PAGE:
How To Achieve Optimal Perioperative Glycemic Control In Patients With Diabetes
Key Considerations With Perioperative Glycemic Control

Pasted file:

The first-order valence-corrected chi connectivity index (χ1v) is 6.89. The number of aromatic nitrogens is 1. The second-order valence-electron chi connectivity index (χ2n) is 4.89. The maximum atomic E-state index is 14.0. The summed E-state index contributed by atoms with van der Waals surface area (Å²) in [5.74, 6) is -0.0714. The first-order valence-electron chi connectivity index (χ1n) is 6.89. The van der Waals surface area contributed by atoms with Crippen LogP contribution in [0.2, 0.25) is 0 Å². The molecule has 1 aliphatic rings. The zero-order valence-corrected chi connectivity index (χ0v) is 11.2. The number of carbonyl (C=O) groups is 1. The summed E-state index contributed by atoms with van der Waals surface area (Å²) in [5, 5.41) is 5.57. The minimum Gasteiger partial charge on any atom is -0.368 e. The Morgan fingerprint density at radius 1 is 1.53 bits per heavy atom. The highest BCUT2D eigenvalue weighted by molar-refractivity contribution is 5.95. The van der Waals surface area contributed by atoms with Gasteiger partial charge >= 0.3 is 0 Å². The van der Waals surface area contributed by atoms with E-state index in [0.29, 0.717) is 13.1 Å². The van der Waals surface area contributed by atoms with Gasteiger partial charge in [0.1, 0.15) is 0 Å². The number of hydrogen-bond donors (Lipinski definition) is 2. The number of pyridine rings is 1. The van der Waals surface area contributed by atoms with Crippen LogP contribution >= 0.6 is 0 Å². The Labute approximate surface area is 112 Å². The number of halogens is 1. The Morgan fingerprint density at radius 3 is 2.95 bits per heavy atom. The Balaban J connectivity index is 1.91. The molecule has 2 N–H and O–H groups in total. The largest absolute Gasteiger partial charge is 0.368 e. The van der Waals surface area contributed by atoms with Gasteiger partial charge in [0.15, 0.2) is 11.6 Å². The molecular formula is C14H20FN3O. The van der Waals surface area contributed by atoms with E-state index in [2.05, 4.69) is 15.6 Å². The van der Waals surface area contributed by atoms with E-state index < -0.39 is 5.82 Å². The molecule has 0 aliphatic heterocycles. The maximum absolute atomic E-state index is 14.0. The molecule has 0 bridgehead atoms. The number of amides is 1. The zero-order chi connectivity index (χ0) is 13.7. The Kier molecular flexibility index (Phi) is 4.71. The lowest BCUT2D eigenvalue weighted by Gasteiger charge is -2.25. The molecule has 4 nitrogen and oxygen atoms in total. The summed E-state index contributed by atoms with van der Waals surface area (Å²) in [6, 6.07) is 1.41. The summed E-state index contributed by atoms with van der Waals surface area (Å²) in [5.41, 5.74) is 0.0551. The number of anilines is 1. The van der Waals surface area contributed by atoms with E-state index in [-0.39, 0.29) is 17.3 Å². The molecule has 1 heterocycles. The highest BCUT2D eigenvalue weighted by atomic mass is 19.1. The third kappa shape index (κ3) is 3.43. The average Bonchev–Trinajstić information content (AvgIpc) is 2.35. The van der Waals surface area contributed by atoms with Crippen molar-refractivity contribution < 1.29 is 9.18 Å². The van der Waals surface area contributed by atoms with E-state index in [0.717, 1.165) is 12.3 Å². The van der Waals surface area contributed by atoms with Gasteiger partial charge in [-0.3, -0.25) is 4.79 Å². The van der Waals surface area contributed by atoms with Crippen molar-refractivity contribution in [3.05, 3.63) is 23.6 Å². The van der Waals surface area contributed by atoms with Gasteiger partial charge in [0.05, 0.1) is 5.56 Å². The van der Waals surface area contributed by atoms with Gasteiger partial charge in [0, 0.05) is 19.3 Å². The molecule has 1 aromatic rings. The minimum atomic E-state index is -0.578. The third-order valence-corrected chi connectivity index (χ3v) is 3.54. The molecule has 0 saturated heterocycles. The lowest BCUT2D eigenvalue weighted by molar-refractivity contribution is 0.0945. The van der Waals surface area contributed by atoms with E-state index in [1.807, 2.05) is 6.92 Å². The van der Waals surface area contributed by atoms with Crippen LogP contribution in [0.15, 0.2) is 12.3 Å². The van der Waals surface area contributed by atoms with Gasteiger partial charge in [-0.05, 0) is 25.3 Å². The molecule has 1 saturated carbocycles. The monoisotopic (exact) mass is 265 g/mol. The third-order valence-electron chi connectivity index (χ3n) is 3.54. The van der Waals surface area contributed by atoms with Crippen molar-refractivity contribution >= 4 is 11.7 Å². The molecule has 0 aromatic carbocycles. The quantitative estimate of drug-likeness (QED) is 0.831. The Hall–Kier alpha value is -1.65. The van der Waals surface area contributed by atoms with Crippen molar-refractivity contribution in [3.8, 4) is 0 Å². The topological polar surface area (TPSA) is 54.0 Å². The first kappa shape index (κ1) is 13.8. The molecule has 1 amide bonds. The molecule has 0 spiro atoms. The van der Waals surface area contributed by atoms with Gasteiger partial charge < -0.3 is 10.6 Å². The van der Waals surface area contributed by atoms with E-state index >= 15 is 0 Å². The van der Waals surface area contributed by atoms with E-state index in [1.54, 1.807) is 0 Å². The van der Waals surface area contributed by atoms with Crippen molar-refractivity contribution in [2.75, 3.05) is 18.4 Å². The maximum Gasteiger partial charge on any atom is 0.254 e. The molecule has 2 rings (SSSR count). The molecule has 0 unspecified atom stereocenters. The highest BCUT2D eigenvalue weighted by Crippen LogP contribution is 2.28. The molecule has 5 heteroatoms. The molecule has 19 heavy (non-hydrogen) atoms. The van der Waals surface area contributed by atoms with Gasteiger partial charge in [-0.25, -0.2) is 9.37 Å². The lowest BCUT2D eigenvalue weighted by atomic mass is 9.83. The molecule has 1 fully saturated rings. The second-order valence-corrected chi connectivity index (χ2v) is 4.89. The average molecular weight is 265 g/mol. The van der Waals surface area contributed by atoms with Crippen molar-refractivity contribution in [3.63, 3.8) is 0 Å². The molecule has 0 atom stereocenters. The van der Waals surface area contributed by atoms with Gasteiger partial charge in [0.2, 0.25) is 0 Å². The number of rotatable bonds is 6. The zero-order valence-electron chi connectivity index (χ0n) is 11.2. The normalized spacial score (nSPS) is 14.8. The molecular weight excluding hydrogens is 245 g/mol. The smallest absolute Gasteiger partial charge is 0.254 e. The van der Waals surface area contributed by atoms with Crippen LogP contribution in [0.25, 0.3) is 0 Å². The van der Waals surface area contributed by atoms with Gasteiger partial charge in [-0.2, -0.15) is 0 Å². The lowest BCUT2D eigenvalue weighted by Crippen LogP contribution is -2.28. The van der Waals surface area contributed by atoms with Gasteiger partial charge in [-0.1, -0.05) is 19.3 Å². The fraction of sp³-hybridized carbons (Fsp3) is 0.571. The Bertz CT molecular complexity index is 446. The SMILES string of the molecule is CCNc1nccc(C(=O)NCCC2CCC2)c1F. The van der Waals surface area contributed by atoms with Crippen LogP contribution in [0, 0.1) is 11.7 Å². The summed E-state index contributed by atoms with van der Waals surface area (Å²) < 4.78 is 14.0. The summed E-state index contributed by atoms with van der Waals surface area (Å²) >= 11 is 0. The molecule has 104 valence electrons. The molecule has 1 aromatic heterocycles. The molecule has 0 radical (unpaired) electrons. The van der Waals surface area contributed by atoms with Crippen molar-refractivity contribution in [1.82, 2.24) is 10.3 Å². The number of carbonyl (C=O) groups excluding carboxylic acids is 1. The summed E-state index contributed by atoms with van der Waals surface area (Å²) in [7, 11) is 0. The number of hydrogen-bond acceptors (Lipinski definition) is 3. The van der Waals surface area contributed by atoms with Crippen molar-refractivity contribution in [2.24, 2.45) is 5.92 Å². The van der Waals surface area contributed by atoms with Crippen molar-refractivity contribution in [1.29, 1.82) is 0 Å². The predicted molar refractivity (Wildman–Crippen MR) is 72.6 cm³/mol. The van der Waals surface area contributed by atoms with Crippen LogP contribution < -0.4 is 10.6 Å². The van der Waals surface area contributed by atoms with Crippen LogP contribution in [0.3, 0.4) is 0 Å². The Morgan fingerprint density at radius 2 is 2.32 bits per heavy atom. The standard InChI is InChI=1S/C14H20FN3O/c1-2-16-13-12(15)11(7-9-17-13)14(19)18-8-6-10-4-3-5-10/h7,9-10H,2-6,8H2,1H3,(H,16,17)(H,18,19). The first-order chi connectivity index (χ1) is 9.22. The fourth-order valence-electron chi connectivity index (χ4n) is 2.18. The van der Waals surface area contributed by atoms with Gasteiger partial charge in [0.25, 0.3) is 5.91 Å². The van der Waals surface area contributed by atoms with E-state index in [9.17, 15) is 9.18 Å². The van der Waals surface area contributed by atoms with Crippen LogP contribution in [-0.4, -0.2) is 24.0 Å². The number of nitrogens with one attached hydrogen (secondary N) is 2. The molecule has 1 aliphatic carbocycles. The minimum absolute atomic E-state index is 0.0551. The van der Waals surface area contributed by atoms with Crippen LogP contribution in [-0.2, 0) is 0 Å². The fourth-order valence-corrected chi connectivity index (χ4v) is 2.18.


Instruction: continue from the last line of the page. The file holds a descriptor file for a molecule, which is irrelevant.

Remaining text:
Regardless of the aforementioned factors, four primary glycemic goals remain paramount. These goals include: preventing hypoglycemia, preventing hyperglycemia, avoiding ketosis and reducing morbidity and mortality. The risks associated with hypoglycemia (defined as <60 mg/dL) are easily understood as hypoglycemia carries a significant risk of mortality. This state may trigger events such as cardiac arrhythmias or altered mental status, and it can be difficult to detect in the immediate postoperative period. Severe hyperglycemia may induce diabetic ketoacidotic (DKA) and hyperosmolar nonketotic states, as well as an increased potential for volume depletion secondary to osmotic diuresis. While those with type 2 diabetes are less likely to develop ketosis, patients with type 1 diabetes may progress to ketoacidosis without insulin. This becomes important when considering the management of elevated glucose in those with type 1 and type 2 diabetes, and each type carries different consequences. While a patient with type 2 diabetes can tolerate some mildly elevated plasma glucose values and still hold insulin dosing, this may prove catastrophic for type 1 diabetes patients, who may become ketotic as a result. Patients with type 2 diabetes are more prone to nonketotic states but may develop ketoacidosis at the extremely high range. Beyond these prime directives, the necessary stringency of glycemic control is unclear. The long-term benefits of tight glucose control are well documented in both diabetic types as evidenced by the Diabetes Control and Complications Trial (DCCT) and the United Kingdom Prospective Diabetes Study (UKPDS).18,19 However, fewer reports address the perioperative period. Those that do consider this sensitive period generally are in reference to major surgical interventions and those in critical care units. Although tight glycemic control has shown promise in these patients with decreased morbidity and mortality, the applicability to less critically ill patients is poorly understood. If possible, one should schedule surgery early in the morning in order to avoid severe hypoglycemia and hyperglycemia, and most physicians aim to maintain a preoperative blood glucose level between 150 and 200 mg/dL. If the patient is actively receiving an insulin infusion, one can achieve tighter glucose control and the overall glucose goal becomes 101 to 150 mg/dL.20,21 At our institution, we divide patients into two groups when it comes to managing glucose. The first group includes all patients with type 1 diabetes or type 2 diabetes who require multiple daily insulin injections (sliding scales). The second group includes the remainder of patients who are not in the first group, namely those with type 2 diabetes who have a controlled diet, those taking oral hypoglycemics and those who take subcutaneous insulin once or twice daily. Regardless of which group a patient fits into, we strongly recommend surgery first thing in the morning, if at all possible, in order to avoid prolonged fasting.